In essence, I love Batman and hate George Bush and the war in Iraq dude. Nuff said.

Marc McDonald said...

Hi, Anonymous, thanks for your thought-provoking comment. Once again, though, I'm not really criticizing Batman so much as I am criticizing our nation's priorities.

Anonymous said...

I understand you're critizing our nation's priorities, and it's a completely valid idea.

I just wish you didn't bring a really good movie into it. There's crap like Mummy 3 out that people are going to see...pick on those movies. Not one that is making a lot of money and getting great reviews because it's actually...really good. If all our action blockbusters were as intelligent as The Dark Knight is....we'd probably be a more thoughtful and better nation for it.

Anonymous said...

Y'know, liking comic book movies and liking so-called grownup movies are not incompatible.

I love and praise and have urged people to see GONE BABY GONE, THERE WILL BE BLOOD, DOWNFALL, MICHAEL CLAYTON, BEFORE THE DEVIL KNOWS YOU'RE DEAD, TAXI TO THE DARK SIDE, IN THE VALLEY OF ELAH, and NO COUNTRY FOR OLD MEN, to name just a few out in the last couple of years alone. Go further back and I loved and urged people to see (sometimes, in the case of very old movies, catch up with on video), THE INSIDER, CRUMB, JEAN DE FLORETTE, JUDGMENT AT NUREMBURG, CASABLANCA, and THE GREAT DICTATOR.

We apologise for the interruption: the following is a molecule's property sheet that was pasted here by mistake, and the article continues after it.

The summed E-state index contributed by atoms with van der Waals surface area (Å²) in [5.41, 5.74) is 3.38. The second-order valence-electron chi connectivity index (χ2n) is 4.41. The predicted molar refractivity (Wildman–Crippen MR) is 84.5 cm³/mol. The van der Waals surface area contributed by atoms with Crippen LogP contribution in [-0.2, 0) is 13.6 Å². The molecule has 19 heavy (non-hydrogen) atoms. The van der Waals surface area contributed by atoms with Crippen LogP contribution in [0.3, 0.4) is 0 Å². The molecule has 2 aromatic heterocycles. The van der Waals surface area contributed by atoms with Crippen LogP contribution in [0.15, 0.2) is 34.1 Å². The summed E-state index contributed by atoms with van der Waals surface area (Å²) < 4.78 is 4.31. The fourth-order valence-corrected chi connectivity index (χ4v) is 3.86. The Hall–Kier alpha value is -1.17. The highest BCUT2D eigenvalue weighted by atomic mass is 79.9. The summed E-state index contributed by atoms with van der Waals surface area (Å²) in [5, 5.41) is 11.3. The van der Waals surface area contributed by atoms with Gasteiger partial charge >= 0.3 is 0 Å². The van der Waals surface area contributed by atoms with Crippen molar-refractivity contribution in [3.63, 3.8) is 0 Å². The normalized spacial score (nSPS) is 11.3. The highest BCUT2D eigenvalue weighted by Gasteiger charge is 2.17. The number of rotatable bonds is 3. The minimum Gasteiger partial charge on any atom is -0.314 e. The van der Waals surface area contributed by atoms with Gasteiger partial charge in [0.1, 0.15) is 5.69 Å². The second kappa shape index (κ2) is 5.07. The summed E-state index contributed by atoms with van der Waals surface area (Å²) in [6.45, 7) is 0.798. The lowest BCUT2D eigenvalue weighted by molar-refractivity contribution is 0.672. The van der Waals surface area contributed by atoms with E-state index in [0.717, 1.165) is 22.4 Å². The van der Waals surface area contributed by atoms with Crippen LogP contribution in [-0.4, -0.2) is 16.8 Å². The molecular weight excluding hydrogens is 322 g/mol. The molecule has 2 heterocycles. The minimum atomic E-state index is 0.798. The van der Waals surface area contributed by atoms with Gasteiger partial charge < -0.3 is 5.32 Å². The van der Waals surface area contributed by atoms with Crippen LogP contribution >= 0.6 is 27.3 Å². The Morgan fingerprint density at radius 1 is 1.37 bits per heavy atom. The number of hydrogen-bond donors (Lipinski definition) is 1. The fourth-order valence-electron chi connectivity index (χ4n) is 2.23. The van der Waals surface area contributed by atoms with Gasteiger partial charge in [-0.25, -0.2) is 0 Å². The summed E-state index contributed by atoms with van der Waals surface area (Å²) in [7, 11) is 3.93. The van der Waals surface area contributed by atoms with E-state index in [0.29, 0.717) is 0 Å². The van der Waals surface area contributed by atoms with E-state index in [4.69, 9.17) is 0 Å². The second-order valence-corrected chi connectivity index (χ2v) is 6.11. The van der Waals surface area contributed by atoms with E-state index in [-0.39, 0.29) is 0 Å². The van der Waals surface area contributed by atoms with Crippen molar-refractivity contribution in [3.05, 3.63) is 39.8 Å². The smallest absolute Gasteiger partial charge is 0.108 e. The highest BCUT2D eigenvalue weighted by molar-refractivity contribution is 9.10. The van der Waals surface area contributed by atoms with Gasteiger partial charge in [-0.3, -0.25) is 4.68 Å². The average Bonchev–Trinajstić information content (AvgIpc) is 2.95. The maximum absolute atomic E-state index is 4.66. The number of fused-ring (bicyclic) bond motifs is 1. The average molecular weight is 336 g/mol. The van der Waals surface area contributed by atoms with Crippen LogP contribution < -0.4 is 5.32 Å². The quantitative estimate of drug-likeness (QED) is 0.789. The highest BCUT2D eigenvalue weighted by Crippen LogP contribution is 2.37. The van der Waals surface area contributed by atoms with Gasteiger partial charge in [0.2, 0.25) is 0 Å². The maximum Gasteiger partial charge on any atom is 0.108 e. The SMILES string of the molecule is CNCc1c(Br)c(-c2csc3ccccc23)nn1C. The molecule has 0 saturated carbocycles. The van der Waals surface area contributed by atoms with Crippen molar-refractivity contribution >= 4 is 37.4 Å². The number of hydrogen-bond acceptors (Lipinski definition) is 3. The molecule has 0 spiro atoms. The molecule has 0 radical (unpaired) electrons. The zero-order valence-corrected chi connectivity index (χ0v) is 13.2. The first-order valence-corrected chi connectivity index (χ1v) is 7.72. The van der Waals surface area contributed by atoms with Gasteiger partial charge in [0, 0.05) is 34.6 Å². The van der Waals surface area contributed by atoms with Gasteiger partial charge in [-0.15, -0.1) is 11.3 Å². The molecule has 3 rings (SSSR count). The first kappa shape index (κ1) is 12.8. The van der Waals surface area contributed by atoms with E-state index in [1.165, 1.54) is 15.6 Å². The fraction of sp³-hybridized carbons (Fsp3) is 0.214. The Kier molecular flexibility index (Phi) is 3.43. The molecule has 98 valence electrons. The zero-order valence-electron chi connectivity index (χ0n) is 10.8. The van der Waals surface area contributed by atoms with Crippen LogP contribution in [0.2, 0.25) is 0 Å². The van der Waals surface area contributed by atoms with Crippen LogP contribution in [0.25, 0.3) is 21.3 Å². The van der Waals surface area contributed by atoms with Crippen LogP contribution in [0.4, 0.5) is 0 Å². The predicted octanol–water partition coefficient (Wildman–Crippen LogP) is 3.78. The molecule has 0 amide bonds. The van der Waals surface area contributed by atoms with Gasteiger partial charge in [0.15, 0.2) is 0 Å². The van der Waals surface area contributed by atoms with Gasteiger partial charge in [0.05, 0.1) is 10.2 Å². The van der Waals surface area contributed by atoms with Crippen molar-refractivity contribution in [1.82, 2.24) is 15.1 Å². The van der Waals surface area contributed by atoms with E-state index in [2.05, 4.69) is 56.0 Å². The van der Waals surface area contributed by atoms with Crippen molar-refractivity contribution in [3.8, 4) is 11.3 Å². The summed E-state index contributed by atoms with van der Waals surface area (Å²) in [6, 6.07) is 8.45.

Why does liking THE DARK KNIGHT as well, finding it a splendid specimen of its kind, and even finding it cool, mean that my tastes have suddenly become an emblem of all that's wrong with America?

Anonymous said...

Iraq, eh?

Please. We should have as much awareness about Iraq as we do our own country. You think they have it bad there? People have it bad everywhere, and you're obsessing over America's effed up brainchild. You're as much a hypocrite as you accuse other people of being for watching the Dark Knight.

I, for one, don't have a care about Iraq. What does it have to do with my life? Absolutely nothing. Whereas I want my brain massaged by an intellectual movie. Hence, I go watch The Dark Knight, which provides interesting commentary about the state of our country.

You want to help some cause? Why don't you try fixing us before you swing your pendulum of judgement on Iraq? You're NOT going to stop the violence that occurs there.

And one last thing. You claim we Americans are responsible for the horrible state of Iraq. They do it to themselves. They blow each other up and all that jazz.

Get a clue.